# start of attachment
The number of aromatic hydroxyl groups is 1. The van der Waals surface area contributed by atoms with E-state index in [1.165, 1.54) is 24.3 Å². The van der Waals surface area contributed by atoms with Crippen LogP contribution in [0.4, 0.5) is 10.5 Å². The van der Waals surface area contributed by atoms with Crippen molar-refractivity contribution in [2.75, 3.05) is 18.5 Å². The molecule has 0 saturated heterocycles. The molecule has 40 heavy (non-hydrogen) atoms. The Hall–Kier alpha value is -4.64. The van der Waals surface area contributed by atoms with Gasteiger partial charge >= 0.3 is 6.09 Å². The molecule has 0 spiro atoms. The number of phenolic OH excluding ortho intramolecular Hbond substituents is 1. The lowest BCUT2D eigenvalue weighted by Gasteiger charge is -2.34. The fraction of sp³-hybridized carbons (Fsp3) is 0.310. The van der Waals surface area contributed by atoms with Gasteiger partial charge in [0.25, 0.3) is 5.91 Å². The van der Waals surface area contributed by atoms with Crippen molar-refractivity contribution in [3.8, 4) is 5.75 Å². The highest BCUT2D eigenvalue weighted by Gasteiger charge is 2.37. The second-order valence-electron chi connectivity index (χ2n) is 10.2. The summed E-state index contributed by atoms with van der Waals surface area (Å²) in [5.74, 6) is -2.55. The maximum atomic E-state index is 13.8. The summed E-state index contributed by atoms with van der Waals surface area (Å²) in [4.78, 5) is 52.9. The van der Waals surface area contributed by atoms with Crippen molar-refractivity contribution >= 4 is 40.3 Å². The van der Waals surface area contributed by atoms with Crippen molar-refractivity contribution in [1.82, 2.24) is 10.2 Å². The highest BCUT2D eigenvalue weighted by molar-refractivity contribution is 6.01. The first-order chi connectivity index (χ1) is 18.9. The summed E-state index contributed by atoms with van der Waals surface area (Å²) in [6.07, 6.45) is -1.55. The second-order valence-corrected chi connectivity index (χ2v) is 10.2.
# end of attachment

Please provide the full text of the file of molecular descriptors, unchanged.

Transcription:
The number of aromatic hydroxyl groups is 1. The van der Waals surface area contributed by atoms with E-state index in [1.165, 1.54) is 24.3 Å². The van der Waals surface area contributed by atoms with Crippen LogP contribution in [0.4, 0.5) is 10.5 Å². The van der Waals surface area contributed by atoms with Crippen molar-refractivity contribution in [2.75, 3.05) is 18.5 Å². The molecule has 0 saturated heterocycles. The molecule has 40 heavy (non-hydrogen) atoms. The Hall–Kier alpha value is -4.64. The van der Waals surface area contributed by atoms with Gasteiger partial charge >= 0.3 is 6.09 Å². The molecule has 0 spiro atoms. The number of phenolic OH excluding ortho intramolecular Hbond substituents is 1. The lowest BCUT2D eigenvalue weighted by Gasteiger charge is -2.34. The fraction of sp³-hybridized carbons (Fsp3) is 0.310. The van der Waals surface area contributed by atoms with Gasteiger partial charge in [0.25, 0.3) is 5.91 Å². The van der Waals surface area contributed by atoms with Crippen molar-refractivity contribution in [3.8, 4) is 5.75 Å². The highest BCUT2D eigenvalue weighted by Gasteiger charge is 2.37. The second-order valence-electron chi connectivity index (χ2n) is 10.2. The summed E-state index contributed by atoms with van der Waals surface area (Å²) in [5.74, 6) is -2.55. The maximum atomic E-state index is 13.8. The summed E-state index contributed by atoms with van der Waals surface area (Å²) in [4.78, 5) is 52.9. The van der Waals surface area contributed by atoms with Crippen molar-refractivity contribution >= 4 is 40.3 Å². The van der Waals surface area contributed by atoms with Crippen molar-refractivity contribution in [1.82, 2.24) is 10.2 Å². The highest BCUT2D eigenvalue weighted by molar-refractivity contribution is 6.01. The first-order chi connectivity index (χ1) is 18.9. The summed E-state index contributed by atoms with van der Waals surface area (Å²) in [6.07, 6.45) is -1.55. The second-order valence-corrected chi connectivity index (χ2v) is 10.2.